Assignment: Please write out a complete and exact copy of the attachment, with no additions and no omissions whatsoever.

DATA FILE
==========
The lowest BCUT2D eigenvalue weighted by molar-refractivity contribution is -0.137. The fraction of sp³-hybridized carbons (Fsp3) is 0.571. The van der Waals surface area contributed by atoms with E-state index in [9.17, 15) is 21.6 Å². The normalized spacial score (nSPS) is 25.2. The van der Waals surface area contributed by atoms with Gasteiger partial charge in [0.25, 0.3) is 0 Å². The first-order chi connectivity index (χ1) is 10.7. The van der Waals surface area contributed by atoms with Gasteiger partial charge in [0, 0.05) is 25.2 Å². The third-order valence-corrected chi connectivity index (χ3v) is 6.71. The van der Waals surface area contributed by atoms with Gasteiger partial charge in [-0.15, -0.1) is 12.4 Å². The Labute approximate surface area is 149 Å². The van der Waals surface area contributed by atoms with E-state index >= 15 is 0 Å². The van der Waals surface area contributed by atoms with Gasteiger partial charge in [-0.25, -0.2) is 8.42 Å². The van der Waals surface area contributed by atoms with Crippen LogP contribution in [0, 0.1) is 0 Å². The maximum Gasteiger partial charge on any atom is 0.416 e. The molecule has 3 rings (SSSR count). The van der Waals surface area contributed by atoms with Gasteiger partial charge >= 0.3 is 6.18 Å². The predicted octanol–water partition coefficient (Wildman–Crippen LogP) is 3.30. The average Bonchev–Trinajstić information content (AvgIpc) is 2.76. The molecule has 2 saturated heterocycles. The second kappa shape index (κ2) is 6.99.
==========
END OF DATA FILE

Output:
The lowest BCUT2D eigenvalue weighted by molar-refractivity contribution is -0.137. The fraction of sp³-hybridized carbons (Fsp3) is 0.571. The van der Waals surface area contributed by atoms with E-state index in [9.17, 15) is 21.6 Å². The normalized spacial score (nSPS) is 25.2. The van der Waals surface area contributed by atoms with Gasteiger partial charge in [0.25, 0.3) is 0 Å². The first-order chi connectivity index (χ1) is 10.7. The van der Waals surface area contributed by atoms with Gasteiger partial charge in [0, 0.05) is 25.2 Å². The third-order valence-corrected chi connectivity index (χ3v) is 6.71. The van der Waals surface area contributed by atoms with Gasteiger partial charge in [-0.15, -0.1) is 12.4 Å². The Labute approximate surface area is 149 Å². The van der Waals surface area contributed by atoms with E-state index >= 15 is 0 Å². The van der Waals surface area contributed by atoms with Gasteiger partial charge in [-0.25, -0.2) is 8.42 Å². The van der Waals surface area contributed by atoms with Crippen LogP contribution in [0, 0.1) is 0 Å². The maximum Gasteiger partial charge on any atom is 0.416 e. The molecule has 3 rings (SSSR count). The van der Waals surface area contributed by atoms with Gasteiger partial charge >= 0.3 is 6.18 Å². The predicted octanol–water partition coefficient (Wildman–Crippen LogP) is 3.30. The average Bonchev–Trinajstić information content (AvgIpc) is 2.76. The molecule has 2 saturated heterocycles. The second kappa shape index (κ2) is 6.99.